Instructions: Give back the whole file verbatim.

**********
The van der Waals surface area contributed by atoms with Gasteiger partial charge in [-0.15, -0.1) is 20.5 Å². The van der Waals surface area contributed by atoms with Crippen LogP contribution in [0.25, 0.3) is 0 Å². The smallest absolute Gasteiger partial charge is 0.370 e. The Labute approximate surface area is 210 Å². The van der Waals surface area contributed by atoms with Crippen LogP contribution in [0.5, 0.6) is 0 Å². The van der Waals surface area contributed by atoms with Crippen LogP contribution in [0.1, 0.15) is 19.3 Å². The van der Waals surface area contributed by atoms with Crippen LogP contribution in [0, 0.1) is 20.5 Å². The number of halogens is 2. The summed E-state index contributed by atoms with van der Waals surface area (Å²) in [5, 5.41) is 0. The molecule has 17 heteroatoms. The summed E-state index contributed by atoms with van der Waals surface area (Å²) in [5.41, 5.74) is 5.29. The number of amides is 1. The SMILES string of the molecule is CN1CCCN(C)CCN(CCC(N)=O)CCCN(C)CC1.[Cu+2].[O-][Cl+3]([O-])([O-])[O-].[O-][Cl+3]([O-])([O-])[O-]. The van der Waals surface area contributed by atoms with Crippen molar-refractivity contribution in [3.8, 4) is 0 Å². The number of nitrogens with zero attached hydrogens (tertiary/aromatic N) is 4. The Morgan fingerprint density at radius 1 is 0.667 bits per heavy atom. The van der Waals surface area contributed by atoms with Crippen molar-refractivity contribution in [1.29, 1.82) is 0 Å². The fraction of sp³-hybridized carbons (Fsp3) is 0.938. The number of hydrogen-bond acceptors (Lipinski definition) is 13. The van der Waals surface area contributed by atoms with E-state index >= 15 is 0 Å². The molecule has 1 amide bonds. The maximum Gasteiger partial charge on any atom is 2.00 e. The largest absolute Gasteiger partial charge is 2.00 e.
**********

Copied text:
The van der Waals surface area contributed by atoms with Gasteiger partial charge in [-0.15, -0.1) is 20.5 Å². The van der Waals surface area contributed by atoms with Crippen LogP contribution in [0.25, 0.3) is 0 Å². The smallest absolute Gasteiger partial charge is 0.370 e. The Labute approximate surface area is 210 Å². The van der Waals surface area contributed by atoms with Crippen LogP contribution in [0.5, 0.6) is 0 Å². The van der Waals surface area contributed by atoms with Crippen LogP contribution in [0.1, 0.15) is 19.3 Å². The van der Waals surface area contributed by atoms with Crippen LogP contribution in [0, 0.1) is 20.5 Å². The number of halogens is 2. The summed E-state index contributed by atoms with van der Waals surface area (Å²) in [5, 5.41) is 0. The molecule has 17 heteroatoms. The summed E-state index contributed by atoms with van der Waals surface area (Å²) in [5.41, 5.74) is 5.29. The number of amides is 1. The SMILES string of the molecule is CN1CCCN(C)CCN(CCC(N)=O)CCCN(C)CC1.[Cu+2].[O-][Cl+3]([O-])([O-])[O-].[O-][Cl+3]([O-])([O-])[O-]. The van der Waals surface area contributed by atoms with Crippen molar-refractivity contribution in [3.8, 4) is 0 Å². The number of nitrogens with zero attached hydrogens (tertiary/aromatic N) is 4. The Morgan fingerprint density at radius 1 is 0.667 bits per heavy atom. The van der Waals surface area contributed by atoms with Crippen molar-refractivity contribution in [1.29, 1.82) is 0 Å². The fraction of sp³-hybridized carbons (Fsp3) is 0.938. The number of hydrogen-bond acceptors (Lipinski definition) is 13. The van der Waals surface area contributed by atoms with E-state index >= 15 is 0 Å². The molecule has 1 amide bonds. The maximum Gasteiger partial charge on any atom is 2.00 e. The largest absolute Gasteiger partial charge is 2.00 e.